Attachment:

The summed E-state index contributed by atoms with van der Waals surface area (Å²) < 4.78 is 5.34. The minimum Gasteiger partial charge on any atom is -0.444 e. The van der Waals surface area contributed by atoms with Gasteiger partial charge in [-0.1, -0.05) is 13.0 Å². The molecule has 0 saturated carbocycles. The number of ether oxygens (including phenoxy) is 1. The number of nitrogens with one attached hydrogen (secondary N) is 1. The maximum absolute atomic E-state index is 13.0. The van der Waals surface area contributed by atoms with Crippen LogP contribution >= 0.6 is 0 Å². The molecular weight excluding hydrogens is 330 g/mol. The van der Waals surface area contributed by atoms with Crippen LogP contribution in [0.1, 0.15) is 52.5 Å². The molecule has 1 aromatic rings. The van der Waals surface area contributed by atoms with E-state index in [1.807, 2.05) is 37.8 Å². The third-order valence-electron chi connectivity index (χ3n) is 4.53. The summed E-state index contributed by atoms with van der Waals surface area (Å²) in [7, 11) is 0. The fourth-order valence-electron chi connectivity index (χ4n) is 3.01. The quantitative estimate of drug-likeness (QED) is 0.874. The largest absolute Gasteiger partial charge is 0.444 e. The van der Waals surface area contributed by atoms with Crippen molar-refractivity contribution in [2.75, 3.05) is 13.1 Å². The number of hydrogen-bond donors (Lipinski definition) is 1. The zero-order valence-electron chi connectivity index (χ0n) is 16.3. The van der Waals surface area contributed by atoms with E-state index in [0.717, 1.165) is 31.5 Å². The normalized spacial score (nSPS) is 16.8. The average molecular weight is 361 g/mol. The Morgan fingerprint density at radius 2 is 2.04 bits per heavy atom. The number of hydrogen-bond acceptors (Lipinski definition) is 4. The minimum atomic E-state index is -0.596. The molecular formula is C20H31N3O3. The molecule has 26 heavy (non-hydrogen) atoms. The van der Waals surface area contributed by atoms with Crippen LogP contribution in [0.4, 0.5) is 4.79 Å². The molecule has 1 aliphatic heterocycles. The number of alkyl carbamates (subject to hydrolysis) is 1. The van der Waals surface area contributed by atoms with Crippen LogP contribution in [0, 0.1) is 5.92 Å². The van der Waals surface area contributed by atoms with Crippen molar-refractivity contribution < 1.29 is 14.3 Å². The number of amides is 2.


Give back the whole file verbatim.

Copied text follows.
The summed E-state index contributed by atoms with van der Waals surface area (Å²) < 4.78 is 5.34. The minimum Gasteiger partial charge on any atom is -0.444 e. The van der Waals surface area contributed by atoms with Gasteiger partial charge in [-0.1, -0.05) is 13.0 Å². The molecule has 0 saturated carbocycles. The number of ether oxygens (including phenoxy) is 1. The number of nitrogens with one attached hydrogen (secondary N) is 1. The maximum absolute atomic E-state index is 13.0. The van der Waals surface area contributed by atoms with Crippen LogP contribution >= 0.6 is 0 Å². The molecular weight excluding hydrogens is 330 g/mol. The van der Waals surface area contributed by atoms with Crippen LogP contribution in [0.1, 0.15) is 52.5 Å². The molecule has 1 aromatic rings. The van der Waals surface area contributed by atoms with E-state index in [1.807, 2.05) is 37.8 Å². The third-order valence-electron chi connectivity index (χ3n) is 4.53. The summed E-state index contributed by atoms with van der Waals surface area (Å²) in [7, 11) is 0. The fourth-order valence-electron chi connectivity index (χ4n) is 3.01. The quantitative estimate of drug-likeness (QED) is 0.874. The largest absolute Gasteiger partial charge is 0.444 e. The van der Waals surface area contributed by atoms with Crippen molar-refractivity contribution in [2.75, 3.05) is 13.1 Å². The number of hydrogen-bond donors (Lipinski definition) is 1. The zero-order valence-electron chi connectivity index (χ0n) is 16.3. The van der Waals surface area contributed by atoms with E-state index in [0.717, 1.165) is 31.5 Å². The normalized spacial score (nSPS) is 16.8. The average molecular weight is 361 g/mol. The Morgan fingerprint density at radius 2 is 2.04 bits per heavy atom. The number of hydrogen-bond acceptors (Lipinski definition) is 4. The minimum atomic E-state index is -0.596. The molecular formula is C20H31N3O3. The molecule has 26 heavy (non-hydrogen) atoms. The van der Waals surface area contributed by atoms with Crippen LogP contribution in [0.4, 0.5) is 4.79 Å². The molecule has 1 aliphatic heterocycles. The number of alkyl carbamates (subject to hydrolysis) is 1. The van der Waals surface area contributed by atoms with Crippen LogP contribution in [0, 0.1) is 5.92 Å². The van der Waals surface area contributed by atoms with Crippen molar-refractivity contribution < 1.29 is 14.3 Å². The number of amides is 2.